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The Easterlin hypothesis in the recent experience of higher-income OECD countries: A panel-data approach

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  • Yongil Jeon

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  • Michael P. Shields

    ()

Abstract

The Easterlin hypothesis emphasizes the effect of relative cohort size on fertility. Models based on the Easterlin hypothesis have performed well in explaining time series fertility data, although these results have been for long historical time series and have typically been restricted to single country studies. These models are not adequate to determine if the hypothesis still holds and if the success of the Easterlin hypothesis is an artifact of the time period chosen. We use panel data analysis and temporal causality tests to see of the Easterlin hypothesis holds for higher-income OECD countries. The results support the Easterlin hypothesis. Copyright Springer-Verlag 2005

Suggested Citation

  • Yongil Jeon & Michael P. Shields, 2005. "The Easterlin hypothesis in the recent experience of higher-income OECD countries: A panel-data approach," Journal of Population Economics, Springer;European Society for Population Economics, vol. 18(1), pages 1-13, August.
  • Handle: RePEc:spr:jopoec:v:18:y:2005:i:1:p:1-13
    DOI: 10.1007/s00148-004-0190-5
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    Citations

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    Cited by:

    1. Ponthiere, Gregory, 2011. "Existence and stability of overconsumption equilibria," Economic Modelling, Elsevier, vol. 28(1), pages 74-90.
    2. Thomas Gries & Rainer Grundmann, 2014. "Trade and fertility in the developing world: the impact of trade and trade structure," Journal of Population Economics, Springer;European Society for Population Economics, vol. 27(4), pages 1165-1186, October.
    3. Sander Wagner & Olivier Thévenon, 2017. "The Evolution of Within- and Cross-Country Differences in the Transition to Adulthood: A New Perspective," Working Papers 2017-04, Center for Research in Economics and Statistics.
    4. Ralph Lattimore & Clinton Pobke, 2008. "Recent Trends in Australian Fertility," Staff Working Papers 0806, Productivity Commission, Government of Australia.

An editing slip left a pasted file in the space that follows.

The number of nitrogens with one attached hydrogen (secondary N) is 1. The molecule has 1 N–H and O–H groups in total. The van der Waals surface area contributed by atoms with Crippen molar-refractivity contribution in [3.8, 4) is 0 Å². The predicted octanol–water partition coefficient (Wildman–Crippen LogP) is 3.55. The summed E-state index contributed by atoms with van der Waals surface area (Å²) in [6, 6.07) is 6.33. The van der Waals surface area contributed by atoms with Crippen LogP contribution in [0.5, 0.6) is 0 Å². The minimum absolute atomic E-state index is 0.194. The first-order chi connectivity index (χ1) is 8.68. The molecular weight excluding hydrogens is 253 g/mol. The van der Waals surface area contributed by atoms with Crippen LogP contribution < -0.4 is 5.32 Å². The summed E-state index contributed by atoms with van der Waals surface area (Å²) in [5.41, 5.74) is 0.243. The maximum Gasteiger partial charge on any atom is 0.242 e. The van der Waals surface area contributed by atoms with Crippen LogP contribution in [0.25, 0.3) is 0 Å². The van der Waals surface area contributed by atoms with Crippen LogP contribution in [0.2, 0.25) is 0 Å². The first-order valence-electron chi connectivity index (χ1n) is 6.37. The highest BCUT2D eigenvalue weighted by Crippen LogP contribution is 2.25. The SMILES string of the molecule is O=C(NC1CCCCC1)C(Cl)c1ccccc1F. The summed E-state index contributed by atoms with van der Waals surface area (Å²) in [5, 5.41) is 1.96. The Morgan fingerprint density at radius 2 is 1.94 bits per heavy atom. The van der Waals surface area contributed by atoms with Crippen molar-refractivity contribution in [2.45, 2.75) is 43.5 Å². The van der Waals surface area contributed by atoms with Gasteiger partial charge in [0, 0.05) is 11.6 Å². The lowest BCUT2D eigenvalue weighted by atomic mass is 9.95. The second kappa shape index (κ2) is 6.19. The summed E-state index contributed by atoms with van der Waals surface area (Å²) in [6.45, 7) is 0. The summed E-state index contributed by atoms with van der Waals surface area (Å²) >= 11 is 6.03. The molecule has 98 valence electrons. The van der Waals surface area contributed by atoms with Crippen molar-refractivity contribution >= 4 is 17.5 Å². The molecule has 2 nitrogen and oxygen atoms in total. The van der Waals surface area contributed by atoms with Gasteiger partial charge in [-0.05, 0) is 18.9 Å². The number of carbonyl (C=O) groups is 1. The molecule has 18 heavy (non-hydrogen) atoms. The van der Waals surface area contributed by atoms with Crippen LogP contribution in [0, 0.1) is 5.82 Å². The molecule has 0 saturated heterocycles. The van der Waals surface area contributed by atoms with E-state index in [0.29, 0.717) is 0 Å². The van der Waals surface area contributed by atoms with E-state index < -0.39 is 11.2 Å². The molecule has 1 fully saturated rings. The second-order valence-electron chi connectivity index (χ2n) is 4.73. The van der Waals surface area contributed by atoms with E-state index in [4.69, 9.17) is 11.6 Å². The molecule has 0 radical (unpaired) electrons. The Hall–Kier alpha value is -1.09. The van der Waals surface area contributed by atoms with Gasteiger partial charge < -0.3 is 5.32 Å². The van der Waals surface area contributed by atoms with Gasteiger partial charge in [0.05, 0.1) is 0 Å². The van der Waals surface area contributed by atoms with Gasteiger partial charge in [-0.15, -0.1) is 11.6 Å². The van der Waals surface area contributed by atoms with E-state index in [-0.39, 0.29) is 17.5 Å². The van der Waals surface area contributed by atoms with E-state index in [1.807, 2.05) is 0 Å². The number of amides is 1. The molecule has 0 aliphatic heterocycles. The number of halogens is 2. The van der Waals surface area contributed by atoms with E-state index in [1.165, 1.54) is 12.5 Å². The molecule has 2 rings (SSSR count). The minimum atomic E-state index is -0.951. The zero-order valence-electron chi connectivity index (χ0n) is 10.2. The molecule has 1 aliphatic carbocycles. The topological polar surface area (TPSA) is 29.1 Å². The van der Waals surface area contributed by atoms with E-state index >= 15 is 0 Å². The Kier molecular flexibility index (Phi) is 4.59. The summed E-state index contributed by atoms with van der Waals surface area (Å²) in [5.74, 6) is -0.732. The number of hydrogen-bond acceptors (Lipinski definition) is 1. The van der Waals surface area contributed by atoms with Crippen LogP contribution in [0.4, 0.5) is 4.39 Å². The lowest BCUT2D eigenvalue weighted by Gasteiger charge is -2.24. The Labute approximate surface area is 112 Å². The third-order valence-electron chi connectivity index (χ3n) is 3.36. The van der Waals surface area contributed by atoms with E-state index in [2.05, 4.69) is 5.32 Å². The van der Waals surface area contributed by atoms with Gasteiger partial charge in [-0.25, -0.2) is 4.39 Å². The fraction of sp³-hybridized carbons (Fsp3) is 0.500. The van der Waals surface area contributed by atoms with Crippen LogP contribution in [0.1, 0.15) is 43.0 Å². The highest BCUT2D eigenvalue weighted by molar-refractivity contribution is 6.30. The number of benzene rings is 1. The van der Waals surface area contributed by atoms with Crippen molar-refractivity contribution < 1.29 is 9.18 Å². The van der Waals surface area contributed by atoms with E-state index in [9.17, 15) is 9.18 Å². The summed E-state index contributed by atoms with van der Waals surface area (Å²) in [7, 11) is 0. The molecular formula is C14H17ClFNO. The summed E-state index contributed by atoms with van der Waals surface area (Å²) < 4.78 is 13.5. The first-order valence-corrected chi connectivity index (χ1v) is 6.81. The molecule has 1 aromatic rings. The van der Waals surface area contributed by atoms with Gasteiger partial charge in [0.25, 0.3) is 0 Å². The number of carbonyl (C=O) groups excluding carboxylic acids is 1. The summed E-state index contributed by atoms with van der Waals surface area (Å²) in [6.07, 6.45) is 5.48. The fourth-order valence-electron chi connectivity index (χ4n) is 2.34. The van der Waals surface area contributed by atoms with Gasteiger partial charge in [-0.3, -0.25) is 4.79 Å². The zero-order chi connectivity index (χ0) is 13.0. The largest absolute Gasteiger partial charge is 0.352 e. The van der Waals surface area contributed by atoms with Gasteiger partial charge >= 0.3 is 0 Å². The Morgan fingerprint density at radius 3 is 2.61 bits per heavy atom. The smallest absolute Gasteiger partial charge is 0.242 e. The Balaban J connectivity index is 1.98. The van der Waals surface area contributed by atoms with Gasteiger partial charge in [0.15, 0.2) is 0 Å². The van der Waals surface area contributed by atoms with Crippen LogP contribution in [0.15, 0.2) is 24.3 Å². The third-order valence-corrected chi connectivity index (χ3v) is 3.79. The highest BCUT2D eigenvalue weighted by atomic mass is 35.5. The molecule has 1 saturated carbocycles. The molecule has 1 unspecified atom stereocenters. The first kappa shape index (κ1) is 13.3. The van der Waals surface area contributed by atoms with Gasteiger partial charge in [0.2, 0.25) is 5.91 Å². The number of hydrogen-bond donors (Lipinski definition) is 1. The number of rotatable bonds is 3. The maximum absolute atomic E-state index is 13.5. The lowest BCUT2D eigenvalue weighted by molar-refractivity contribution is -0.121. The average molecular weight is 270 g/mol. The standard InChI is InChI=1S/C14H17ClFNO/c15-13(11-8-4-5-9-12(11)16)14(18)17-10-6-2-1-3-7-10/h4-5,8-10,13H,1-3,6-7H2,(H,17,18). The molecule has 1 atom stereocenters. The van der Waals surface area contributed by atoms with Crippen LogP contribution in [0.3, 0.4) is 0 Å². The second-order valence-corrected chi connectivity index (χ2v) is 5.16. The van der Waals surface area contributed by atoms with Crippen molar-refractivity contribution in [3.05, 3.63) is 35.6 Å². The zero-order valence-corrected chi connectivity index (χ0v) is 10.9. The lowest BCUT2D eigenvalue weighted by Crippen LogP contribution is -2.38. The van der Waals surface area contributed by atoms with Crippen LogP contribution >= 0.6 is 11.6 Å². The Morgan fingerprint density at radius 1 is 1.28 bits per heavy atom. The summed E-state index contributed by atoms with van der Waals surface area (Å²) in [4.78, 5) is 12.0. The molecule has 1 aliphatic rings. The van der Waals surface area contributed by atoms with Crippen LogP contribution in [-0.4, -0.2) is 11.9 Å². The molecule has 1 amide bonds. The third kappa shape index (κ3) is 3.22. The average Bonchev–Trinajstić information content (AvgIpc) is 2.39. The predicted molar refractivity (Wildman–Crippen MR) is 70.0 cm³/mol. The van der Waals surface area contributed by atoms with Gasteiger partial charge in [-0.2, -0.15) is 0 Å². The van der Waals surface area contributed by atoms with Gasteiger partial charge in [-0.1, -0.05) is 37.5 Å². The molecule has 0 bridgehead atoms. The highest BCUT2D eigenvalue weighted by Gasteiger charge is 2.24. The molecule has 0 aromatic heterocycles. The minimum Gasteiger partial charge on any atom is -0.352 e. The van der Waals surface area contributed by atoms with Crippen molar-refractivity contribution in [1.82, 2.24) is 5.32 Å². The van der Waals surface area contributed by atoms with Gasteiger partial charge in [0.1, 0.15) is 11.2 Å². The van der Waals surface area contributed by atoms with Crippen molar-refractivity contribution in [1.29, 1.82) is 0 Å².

5. Aude Bernard & Martin Bell & Elin Charles-Edwards, 2014. "Life-Course Transitions and the Age Profile of Internal Migration," Population and Development Review, The Population Council, Inc., vol. 40(2), pages 213-239, June.
    6. Yongil Jeon & Sang-Young Rhyu & Michael P. Shields, 2007. "Asian Demographic Transition: An Instrumental-Variables Panel Approach," Monash Economics Working Papers 28-07, Monash University, Department of Economics.
    7. Jeon, Yongil & Shields, Michael P., 2008. "The Impact of Relative Cohort Size on U.S. Fertility, 1913-2001," IZA Discussion Papers 3587, Institute for the Study of Labor (IZA).
    8. Macunovich, Diane J., 2011. "Re-Visiting the Easterlin Hypothesis: U.S. Fertility 1968-2010," IZA Discussion Papers 5885, Institute for the Study of Labor (IZA).
    9. Gholipour, Hassan F. & Farzanegan, Mohammad Reza, 2015. "Marriage crisis and housing costs: Empirical evidence from provinces of Iran," Journal of Policy Modeling, Elsevier, vol. 37(1), pages 107-123.
    10. Linlan Xiao & Michael Shields, 2014. "Relative Cohort Size and Fertility in Latin America and the Caribbean: A Panel Data Approach," Research in World Economy, Research in World Economy, Sciedu Press, vol. 5(2), pages 135-142, September.
    11. Robert Lucas & Sari Kerr, 2013. "Intergenerational income immobility in Finland: contrasting roles for parental earnings and family income," Journal of Population Economics, Springer;European Society for Population Economics, vol. 26(3), pages 1057-1094, July.

    More about this item

    Keywords

    J1; C23; Cohort; fertility; panel;

    JEL classification:

    • J1 - Labor and Demographic Economics - - Demographic Economics
    • C23 - Mathematical and Quantitative Methods - - Single Equation Models; Single Variables - - - Models with Panel Data; Spatio-temporal Models

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